Nest Cam Outdoor: everything you need to know about this 1080p home security camera in a box

Nest takes home monitoring outside, with everything provided except an electrician

Nest already rules thesmart thermostatand smoke alarm worlds, and its Nest Cam is one of the best of themany, many home monitoring, web-connected cams available. We recently got a look at the new Nest Cam Outdoor.

Announced officially today, it's set for release 'before the end of 2016' in the UK (it's available for pre-order now in North America). UK pricing is TBC but in the States it's $199. That is the same cost as the indoor cam, and the intention is to price along the same lines over here.

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The cam shoots 1080p…

With a 130 degree field of vision and eight LED night vision. Footage is then beamed to the web, with alerts sent to your phone when something comes into view, so you can check that it's a cat, and not a man in a stripey jumper with a bag marked 'Swag'.

Subscribers to Nest Aware (£8 per month plus £4 for each additional cam, no contract required) can also now receive 'person alerts', with AI used to discern whether what's in the cam's eye view is a human as opposed to a moving shadow, or a Ford Fiesta.

Nest Aware subscribers also get 30-day video history and can set 'activity zones' within the camera's field of vision - so for instance, attention can be focussed on your shed, with the road behind it ignored.

It lets you communicate wirelessly

Although power is via a cable, the web connection is wireless. This is more convenient than having to run ethernet to it as well, but could potentially present connectivity problems; we'll see when review units come in.

A mic and speakers mean you can talk to delivery persons or tell shifty looking characters to jog on. It's a very full-featured device.

Magnetic attraction

Nest Cam Outdoor attaches via a screw-in, magnetic mount. As in, you can screw it to a wooden or brick wall, or attach it magnetically to anything metal, and then the camera itself clamps to the mount via further magnets. We can vouch for the fact that the magnets used are extremely strong.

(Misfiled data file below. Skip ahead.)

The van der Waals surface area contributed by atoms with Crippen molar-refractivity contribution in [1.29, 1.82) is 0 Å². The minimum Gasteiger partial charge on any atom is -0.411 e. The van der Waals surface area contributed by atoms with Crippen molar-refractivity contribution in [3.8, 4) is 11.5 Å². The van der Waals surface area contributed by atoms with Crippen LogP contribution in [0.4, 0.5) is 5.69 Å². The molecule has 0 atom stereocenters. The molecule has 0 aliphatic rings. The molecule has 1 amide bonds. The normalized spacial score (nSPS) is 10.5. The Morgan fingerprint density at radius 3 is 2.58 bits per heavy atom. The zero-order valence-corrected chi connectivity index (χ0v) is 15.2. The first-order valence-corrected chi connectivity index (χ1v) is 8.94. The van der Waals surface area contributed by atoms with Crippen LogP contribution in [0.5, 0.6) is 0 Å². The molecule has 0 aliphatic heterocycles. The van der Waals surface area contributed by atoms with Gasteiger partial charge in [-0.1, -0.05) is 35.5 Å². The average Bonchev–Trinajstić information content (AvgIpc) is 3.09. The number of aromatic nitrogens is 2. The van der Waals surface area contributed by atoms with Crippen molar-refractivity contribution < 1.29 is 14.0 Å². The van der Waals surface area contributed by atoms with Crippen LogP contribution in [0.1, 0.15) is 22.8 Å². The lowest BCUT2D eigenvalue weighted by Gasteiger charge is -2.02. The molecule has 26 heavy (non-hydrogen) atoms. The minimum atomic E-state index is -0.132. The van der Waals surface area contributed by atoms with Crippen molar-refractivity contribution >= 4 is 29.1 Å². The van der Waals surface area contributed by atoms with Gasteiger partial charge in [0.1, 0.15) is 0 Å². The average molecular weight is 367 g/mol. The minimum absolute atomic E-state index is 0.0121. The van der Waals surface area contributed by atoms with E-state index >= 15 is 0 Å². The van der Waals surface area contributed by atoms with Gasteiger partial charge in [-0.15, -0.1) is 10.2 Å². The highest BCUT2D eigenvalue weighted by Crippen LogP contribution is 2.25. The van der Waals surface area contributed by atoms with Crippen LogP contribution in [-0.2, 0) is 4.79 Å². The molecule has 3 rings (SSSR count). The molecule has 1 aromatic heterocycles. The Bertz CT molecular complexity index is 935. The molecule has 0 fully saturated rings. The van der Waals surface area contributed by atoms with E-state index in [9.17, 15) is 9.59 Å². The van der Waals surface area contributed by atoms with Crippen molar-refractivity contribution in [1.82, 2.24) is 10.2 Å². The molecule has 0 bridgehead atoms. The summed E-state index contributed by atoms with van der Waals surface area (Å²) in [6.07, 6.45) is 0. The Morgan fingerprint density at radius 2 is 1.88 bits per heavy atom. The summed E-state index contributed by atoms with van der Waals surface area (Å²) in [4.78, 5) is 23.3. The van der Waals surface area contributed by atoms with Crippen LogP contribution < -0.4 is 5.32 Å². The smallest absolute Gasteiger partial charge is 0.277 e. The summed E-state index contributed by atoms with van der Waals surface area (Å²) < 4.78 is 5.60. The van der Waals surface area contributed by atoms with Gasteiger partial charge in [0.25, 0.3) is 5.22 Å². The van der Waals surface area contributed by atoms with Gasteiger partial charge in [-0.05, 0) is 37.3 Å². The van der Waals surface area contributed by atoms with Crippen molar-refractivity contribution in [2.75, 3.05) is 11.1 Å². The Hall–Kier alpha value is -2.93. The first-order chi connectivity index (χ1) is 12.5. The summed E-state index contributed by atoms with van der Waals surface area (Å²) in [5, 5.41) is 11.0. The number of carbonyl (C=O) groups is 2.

Security, boxed

Nest is calling this "the first security camera made for consumers". As such, it's providing everything you need except installation (although it does have a network of installers who'll be happy to help, for a fee).

So as well as the camera you get 7.5 metres of toughened cable, secure wall clips and a junction box. All that's needed is a secure outdoor plug socket, or installation through the wall into your house.

There's a new app, too

In other Nest news, its app is getting a spruce up, with release to the public by the end of July 2016.

The main new features are a larger camera view on the home screen and the ability to view two cameras simultaneously in landscape view, or four on a tablet. You can then scroll down to see further Nest Cams and Nest Cam Outdoorses.

Nest devices are also now organised by room within the app.

Apple Watch support, too

And finally, as Trevor McDonald used to say, the Android Wear wearable Nest app now has competition from a Watch OS one, with notifications, thermostat and home/away geofencing controls all right there on your wrist, if you're still persisting with your Apple Watch.

Duncan Bell

Duncan is the former lifestyle editor of T3 and has been writing about tech for almost 15 years. He has covered everything from smartphones to headphones, TV to AC and air fryers to the movies of James Bond and obscure anime. His current brief is everything to do with the home and kitchen, which is good because he is an excellent cook, if he says so himself. He also covers cycling and ebikes – like over-using italics, this is another passion of his. In his long and varied lifestyle-tech career he is one of the few people to have been a fitness editor despite being unfit and a cars editor for not one but two websites, despite being unable to drive. He also has about 400 vacuum cleaners, and is possibly the UK's leading expert on cordless vacuum cleaners, despite being decidedly messy. A cricket fan for over 30 years, he also recently become T3's cricket editor, writing about how to stream obscure T20 tournaments, and turning out some typically no-nonsense opinions on the world's top teams and players.

Before T3, Duncan was a music and film reviewer, worked for a magazine about gambling that employed a surprisingly large number of convicted criminals, and then a magazine called Bizarre that was essentially like a cross between Reddit and DeviantArt, before the invention of the internet. There was also a lengthy period where he essentially wrote all of T3 magazine every month for about 3 years. 

A broadcaster, raconteur and public speaker, Duncan used to be on telly loads, but an unfortunate incident put a stop to that, so he now largely contents himself with telling people, "I used to be on the TV, you know."